Covering all of the ways that federal and state laws might inhibit business formation and dynamism is way beyond the scope of a single newsletter. Simple fixes—such as reducing fees and paperwork—are obvious places to start, and, as indicated above, immigration liberalization could increase U.S. entrepreneurship rates (but that’s not really relevant for native workers and COVID-19).
I want to focus today on just one key area: occupational licensing. Over the last 60 years, the number of jobs requiring an occupational license (or similar government approval to work in a profession), has grown from about 5 percent to almost 30 percent. Back in the Good Ol’ Days, states pretty uniformly required that only doctors, lawyers, and a few other professions have a certain training and licensure to operate in the state. Today, however, that same handful remains regulated across all states, but about 1,000 other occupations are also licensed—a number that varies widely from state to state and often without interstate reciprocity (thus creating not only a headache for workers but a serious barrier to their interstate migration, something this D.C.-licensed lawyer once learned the hard way when moving to North Carolina).
Some of this regulatory expansion stems from legitimate concerns for the health or safety of consumers in new fields or ones that have revealed new risks: By creating a state‐regulated monopoly for certain services, so the theory goes, its quality will improve and its workers will be more committed to the field (having invested time and money to gain required education and skills). However, as the Institute for Justice (which litigates some of the most egregious licensing regulations on behalf of Americans blocked by them) explains, licensing rules often have little connection to legitimate consumer welfare concerns, with training for low‐risk fields (e.g., cosmetology) often far exceeding high‐risk ones (e.g., nursing). Instead, “licenses are most often created in response to lobbying by those already at work in an occupation and their industry associations” because licenses enrich incumbent workers and allow them to block new entrants into the field.
Regardless of the motivation, the end result is clear: The percentage of workers today subject to licensing in the supposedly “low regulation” United States is at or above the level in many European nations (and about the same as the EU average).
The licensing that American workers need does not come easily or cheaply either, even though the jobs themselves often don’t pay well. IJ calculated in 2017 that lower‐income occupational licenses require, on average, nearly a year of education or experience, one exam, and more than $260 in fees. That might not sound like a major barrier to you and me, but it can be impenetrable to, say, a single parent living paycheck‐to‐paycheck or someone who just lost a job due to COVID-19.
These averages, moreover, mask the most onerous and absurd licensing cases—many of which have been successfully challenged by IJ and similar legal organizations: having a lemonade stand; lawn mowing; analyzing traffic lights (unlicensed engineering!); giving dietary advice; teaching with a license from another state; arranging flowers; offering home funeral services; and, of course, braiding hair.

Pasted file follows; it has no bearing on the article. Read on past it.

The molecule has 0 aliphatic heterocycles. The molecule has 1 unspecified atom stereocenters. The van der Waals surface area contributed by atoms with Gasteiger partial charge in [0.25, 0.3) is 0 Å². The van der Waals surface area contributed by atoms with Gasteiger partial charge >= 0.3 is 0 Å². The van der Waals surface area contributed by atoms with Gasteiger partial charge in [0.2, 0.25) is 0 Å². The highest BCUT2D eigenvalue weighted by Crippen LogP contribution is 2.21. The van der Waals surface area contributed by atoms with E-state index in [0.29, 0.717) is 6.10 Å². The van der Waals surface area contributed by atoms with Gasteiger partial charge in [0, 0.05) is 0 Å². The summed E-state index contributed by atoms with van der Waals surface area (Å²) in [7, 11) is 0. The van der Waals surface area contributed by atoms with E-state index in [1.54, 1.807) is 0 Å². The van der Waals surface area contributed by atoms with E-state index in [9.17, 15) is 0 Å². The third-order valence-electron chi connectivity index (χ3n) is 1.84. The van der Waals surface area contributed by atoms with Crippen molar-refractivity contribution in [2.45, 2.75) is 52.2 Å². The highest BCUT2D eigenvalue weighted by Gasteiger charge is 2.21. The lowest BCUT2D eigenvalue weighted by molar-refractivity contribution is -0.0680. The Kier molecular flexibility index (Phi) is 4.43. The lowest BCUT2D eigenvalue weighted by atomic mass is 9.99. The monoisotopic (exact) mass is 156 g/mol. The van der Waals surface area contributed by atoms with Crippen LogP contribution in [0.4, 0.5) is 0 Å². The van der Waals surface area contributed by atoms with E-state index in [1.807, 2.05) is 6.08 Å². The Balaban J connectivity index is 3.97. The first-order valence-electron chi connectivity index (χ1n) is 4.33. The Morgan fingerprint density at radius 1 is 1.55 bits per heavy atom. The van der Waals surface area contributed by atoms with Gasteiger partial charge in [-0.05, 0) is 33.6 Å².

This high and increasing level of licensure has obvious implications for employment in the regulated professions at issue: Licensing laws supposedly intended to benefit consumer health and safety often end up creating—through testing, training, and fees—onerous barriers to employment for workers who don’t actually pose a risk to consumer health and safety (the supposed basis for licensure). That’s especially a problem in the United States, given that our social safety net is designed for flexibility, not stability (like, say, Germany).
These licensing barriers, of course, apply to self‐employment too and could be hurting Americans’ attempts to change careers—out of necessity or opportunity—during the pandemic. Indeed, several of the jobs mentioned in the initial Wall Street Journal article above on COVID-19 entrepreneurialism require licenses in one or more U.S. states. And the economic literature finds—again and again—that licensing severely burdens workers and their ability to change jobs (“labor dynamism”), while providing little benefit to consumers. For example, one recent paper examined license variation among the U.S. states and found that shifting an occupation from unlicensed to licensed reduces employment in the licensed occupation by a whopping 29 percent. The authors also discovered that licensing requirements delay the entry of younger workers into the relevant occupations, far beyond the amount of time needed to meet any relevant education requirements. Another study finds that licensing has significant negative effects on occupational mobility when switching both into and out of licensed occupations, accounting for “at least 7.7 percent of the total decline in occupational mobility over the past two decades.” Another paper looked specifically at the state cosmetology boards that determine licensing criteria and found many of them to be captured by incumbent license holders and (likely for that reason) erecting higher barriers to getting a license in that state.